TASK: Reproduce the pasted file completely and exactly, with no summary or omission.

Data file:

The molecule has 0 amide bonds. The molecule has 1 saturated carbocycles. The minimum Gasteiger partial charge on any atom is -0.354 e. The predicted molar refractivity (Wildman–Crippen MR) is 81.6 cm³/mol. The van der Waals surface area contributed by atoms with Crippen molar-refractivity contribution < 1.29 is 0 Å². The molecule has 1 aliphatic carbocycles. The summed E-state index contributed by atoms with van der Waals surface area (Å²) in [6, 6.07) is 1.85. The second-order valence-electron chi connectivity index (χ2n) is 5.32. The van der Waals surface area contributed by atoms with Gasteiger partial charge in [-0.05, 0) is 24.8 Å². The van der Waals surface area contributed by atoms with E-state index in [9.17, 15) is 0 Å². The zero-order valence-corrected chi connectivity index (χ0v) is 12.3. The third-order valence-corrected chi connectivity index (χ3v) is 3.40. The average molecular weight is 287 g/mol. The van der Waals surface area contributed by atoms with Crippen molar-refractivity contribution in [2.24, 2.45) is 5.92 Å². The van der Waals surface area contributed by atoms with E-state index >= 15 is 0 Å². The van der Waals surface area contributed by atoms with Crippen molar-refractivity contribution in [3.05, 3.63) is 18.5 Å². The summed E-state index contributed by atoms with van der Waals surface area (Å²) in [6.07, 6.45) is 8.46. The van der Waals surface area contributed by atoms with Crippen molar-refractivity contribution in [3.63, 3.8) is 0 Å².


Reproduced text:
The molecule has 0 amide bonds. The molecule has 1 saturated carbocycles. The minimum Gasteiger partial charge on any atom is -0.354 e. The predicted molar refractivity (Wildman–Crippen MR) is 81.6 cm³/mol. The van der Waals surface area contributed by atoms with Crippen molar-refractivity contribution < 1.29 is 0 Å². The molecule has 1 aliphatic carbocycles. The summed E-state index contributed by atoms with van der Waals surface area (Å²) in [6, 6.07) is 1.85. The second-order valence-electron chi connectivity index (χ2n) is 5.32. The van der Waals surface area contributed by atoms with Gasteiger partial charge in [-0.05, 0) is 24.8 Å². The van der Waals surface area contributed by atoms with E-state index in [9.17, 15) is 0 Å². The zero-order valence-corrected chi connectivity index (χ0v) is 12.3. The third-order valence-corrected chi connectivity index (χ3v) is 3.40. The average molecular weight is 287 g/mol. The van der Waals surface area contributed by atoms with Crippen molar-refractivity contribution in [2.24, 2.45) is 5.92 Å². The van der Waals surface area contributed by atoms with E-state index >= 15 is 0 Å². The van der Waals surface area contributed by atoms with Crippen molar-refractivity contribution in [3.05, 3.63) is 18.5 Å². The summed E-state index contributed by atoms with van der Waals surface area (Å²) in [6.07, 6.45) is 8.46. The van der Waals surface area contributed by atoms with Crippen molar-refractivity contribution in [3.63, 3.8) is 0 Å².